Weisman seems content with operating ANF as a “cottage industry” and focusing on his first career as an academic scientist. “The idea was not to be a huge corporate success so much as to develop this technology and make it available to people in the nanotube community.”
With a similar “do-it-yourself” attitude, Dennis J. Flood acquired the technology for making high-quality, multiwalled carbon nanotubes (MWNTs) from the NASA Glenn Research Center, in Cleveland, that had been developed while he worked there as head of space photovoltaic R&D. “The group got really frustrated trying to buy anything that was worth anything to experiment with and decided to try to make their own nanotubes,” he explains. Large commercial producers, targeting composites and other markets, often don’t make ones of sufficient quality or aren’t interested in supplying small amounts, he says.
In 2006, Flood and his son Dennis M. Flood founded Nanotech Innovations (NTI) in Oberlin, Ohio. The company has since turned the NASA group’s injection chemical vapor deposition process into a benchtop apparatus that can fit into a fume hood and can make research-scale quantities (a few tenths of a gram) of high-quality MWNT within a few hours. Their SSP-354 has a list price of $25,000. Having optimized the process, NTI supplies solutions of the patent-pending organometallic precursor and other consumables.
A user injects the solution into a two-zone furnace where iron catalyst particles are formed. Once growth is catalyzed, the nanotubes form on the surface of a quartz tube, which is later removed to collect the material. “Under typical operating conditions, we have seen less than 3% catalyst content by weight and greater than 90% purity,” Dennis M. Flood says. The nanotubes average about 50 nm in diameter and can be anywhere from several to a few hundred micrometers long, depending on the operating parameters. For users who don’t have the capabilities for characterizing nanotubes, NTI will analyze three samples for free to verify the process.
“Most processes for growing carbon nanotubes require a two-step process where you have to prepattern a substrate with a catalyst, whereas ours doesn’t require that,” the younger Flood explains. He believes that NTI is the only company making a low-priced compact system that can give researchers a reliable and accessible source of nanotubes. Once the equipment is amortized, he claims, the cost of producing nanotubes with the SSP-354 is competitive at less than $10 per gram.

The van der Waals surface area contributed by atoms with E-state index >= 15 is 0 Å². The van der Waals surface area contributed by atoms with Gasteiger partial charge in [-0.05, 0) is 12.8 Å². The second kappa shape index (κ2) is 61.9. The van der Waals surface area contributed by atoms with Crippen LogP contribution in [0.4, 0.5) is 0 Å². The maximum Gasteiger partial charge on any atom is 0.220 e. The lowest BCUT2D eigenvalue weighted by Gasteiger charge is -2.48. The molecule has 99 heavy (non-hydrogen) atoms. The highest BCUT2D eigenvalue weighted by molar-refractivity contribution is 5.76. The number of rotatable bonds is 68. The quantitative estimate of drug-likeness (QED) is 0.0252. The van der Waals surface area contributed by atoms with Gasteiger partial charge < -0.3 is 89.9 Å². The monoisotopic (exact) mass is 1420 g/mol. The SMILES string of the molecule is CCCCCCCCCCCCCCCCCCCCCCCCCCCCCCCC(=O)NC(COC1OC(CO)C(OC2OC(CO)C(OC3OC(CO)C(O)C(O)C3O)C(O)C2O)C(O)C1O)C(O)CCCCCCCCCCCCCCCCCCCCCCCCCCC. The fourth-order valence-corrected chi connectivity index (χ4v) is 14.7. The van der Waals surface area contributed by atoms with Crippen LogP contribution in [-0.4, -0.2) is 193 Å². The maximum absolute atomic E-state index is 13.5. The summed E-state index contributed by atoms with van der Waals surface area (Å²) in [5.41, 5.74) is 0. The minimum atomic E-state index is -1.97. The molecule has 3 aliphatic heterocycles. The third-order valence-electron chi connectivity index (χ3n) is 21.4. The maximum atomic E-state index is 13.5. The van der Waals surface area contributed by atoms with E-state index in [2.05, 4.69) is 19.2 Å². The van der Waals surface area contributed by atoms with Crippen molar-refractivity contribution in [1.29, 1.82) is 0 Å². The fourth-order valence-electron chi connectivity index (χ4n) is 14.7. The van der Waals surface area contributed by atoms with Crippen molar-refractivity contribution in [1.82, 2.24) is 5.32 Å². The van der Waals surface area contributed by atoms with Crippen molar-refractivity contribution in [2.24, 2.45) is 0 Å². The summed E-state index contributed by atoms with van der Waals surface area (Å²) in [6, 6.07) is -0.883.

The Wright Center for Photovoltaics Innovation & Commercialization, in Ohio, is using an SSP-354, as is the lab of Rice professor Andrew R. Barron, who serves on NIT’s science advisory board. “We are looking to sell our system not only to large universities but also to two- and four-year colleges that are the training ground for tomorrow’s nanotechnology workforce,” Flood says. “There is a growing need to train lab technicians who are familiar with synthesizing, handling, and characterizing carbon nanotubes.”
Looking ahead, instrument suppliers, whether small or large, see change coming. As nanotechnology continues to move from the research lab into industrial application, tools will be needed not only for characterization in manufacturing but also to address health, safety, and environmental concerns. As tools migrate in that direction, suppliers believe there could be another big upswing in instrumentation sales.
“It’s going to require a shift in philosophy because it is one thing to build a tool to do very sophisticated scientific research, but that’s not the right tool for the process engineer, the production engineer, or the chemical technician,” Agilent’s Wall says. “Fundamentally, it may still be an AFM or STM or particle analyzer, but its embodiment and how the user interacts with it will be quite different.”